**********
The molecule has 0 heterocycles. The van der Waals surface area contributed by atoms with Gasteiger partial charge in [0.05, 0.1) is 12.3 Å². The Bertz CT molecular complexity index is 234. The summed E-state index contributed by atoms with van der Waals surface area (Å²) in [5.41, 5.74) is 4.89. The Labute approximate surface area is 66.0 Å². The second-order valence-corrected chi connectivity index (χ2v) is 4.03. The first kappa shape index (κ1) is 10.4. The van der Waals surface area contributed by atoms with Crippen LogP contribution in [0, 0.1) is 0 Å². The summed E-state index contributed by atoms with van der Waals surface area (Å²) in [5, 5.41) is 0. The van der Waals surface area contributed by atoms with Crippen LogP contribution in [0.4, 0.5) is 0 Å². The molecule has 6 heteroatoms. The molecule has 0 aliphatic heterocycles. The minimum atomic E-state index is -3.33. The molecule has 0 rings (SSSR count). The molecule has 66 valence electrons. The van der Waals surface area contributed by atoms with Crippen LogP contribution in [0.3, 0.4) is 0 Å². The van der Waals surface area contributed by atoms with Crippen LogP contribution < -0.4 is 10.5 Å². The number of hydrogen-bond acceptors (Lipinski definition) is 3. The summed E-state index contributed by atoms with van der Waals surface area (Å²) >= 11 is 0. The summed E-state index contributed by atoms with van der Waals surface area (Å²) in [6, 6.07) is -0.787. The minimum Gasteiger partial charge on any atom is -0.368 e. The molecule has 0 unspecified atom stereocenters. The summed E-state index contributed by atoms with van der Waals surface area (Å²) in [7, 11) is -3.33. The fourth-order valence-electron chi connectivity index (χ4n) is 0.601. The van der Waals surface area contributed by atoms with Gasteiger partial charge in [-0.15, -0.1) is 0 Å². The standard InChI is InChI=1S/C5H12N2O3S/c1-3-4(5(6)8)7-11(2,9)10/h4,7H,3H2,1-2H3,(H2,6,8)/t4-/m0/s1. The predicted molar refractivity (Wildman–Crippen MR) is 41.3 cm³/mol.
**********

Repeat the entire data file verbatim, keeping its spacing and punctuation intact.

The molecule has 0 heterocycles. The van der Waals surface area contributed by atoms with Gasteiger partial charge in [0.05, 0.1) is 12.3 Å². The Bertz CT molecular complexity index is 234. The summed E-state index contributed by atoms with van der Waals surface area (Å²) in [5.41, 5.74) is 4.89. The Labute approximate surface area is 66.0 Å². The second-order valence-corrected chi connectivity index (χ2v) is 4.03. The first kappa shape index (κ1) is 10.4. The van der Waals surface area contributed by atoms with Crippen LogP contribution in [0, 0.1) is 0 Å². The summed E-state index contributed by atoms with van der Waals surface area (Å²) in [5, 5.41) is 0. The van der Waals surface area contributed by atoms with Crippen LogP contribution in [0.4, 0.5) is 0 Å². The molecule has 6 heteroatoms. The molecule has 0 aliphatic heterocycles. The minimum atomic E-state index is -3.33. The molecule has 0 rings (SSSR count). The molecule has 66 valence electrons. The van der Waals surface area contributed by atoms with Crippen LogP contribution in [0.3, 0.4) is 0 Å². The van der Waals surface area contributed by atoms with Crippen LogP contribution < -0.4 is 10.5 Å². The number of hydrogen-bond acceptors (Lipinski definition) is 3. The summed E-state index contributed by atoms with van der Waals surface area (Å²) >= 11 is 0. The summed E-state index contributed by atoms with van der Waals surface area (Å²) in [6, 6.07) is -0.787. The minimum Gasteiger partial charge on any atom is -0.368 e. The molecule has 0 unspecified atom stereocenters. The summed E-state index contributed by atoms with van der Waals surface area (Å²) in [7, 11) is -3.33. The fourth-order valence-electron chi connectivity index (χ4n) is 0.601. The van der Waals surface area contributed by atoms with Gasteiger partial charge in [-0.15, -0.1) is 0 Å². The standard InChI is InChI=1S/C5H12N2O3S/c1-3-4(5(6)8)7-11(2,9)10/h4,7H,3H2,1-2H3,(H2,6,8)/t4-/m0/s1. The predicted molar refractivity (Wildman–Crippen MR) is 41.3 cm³/mol.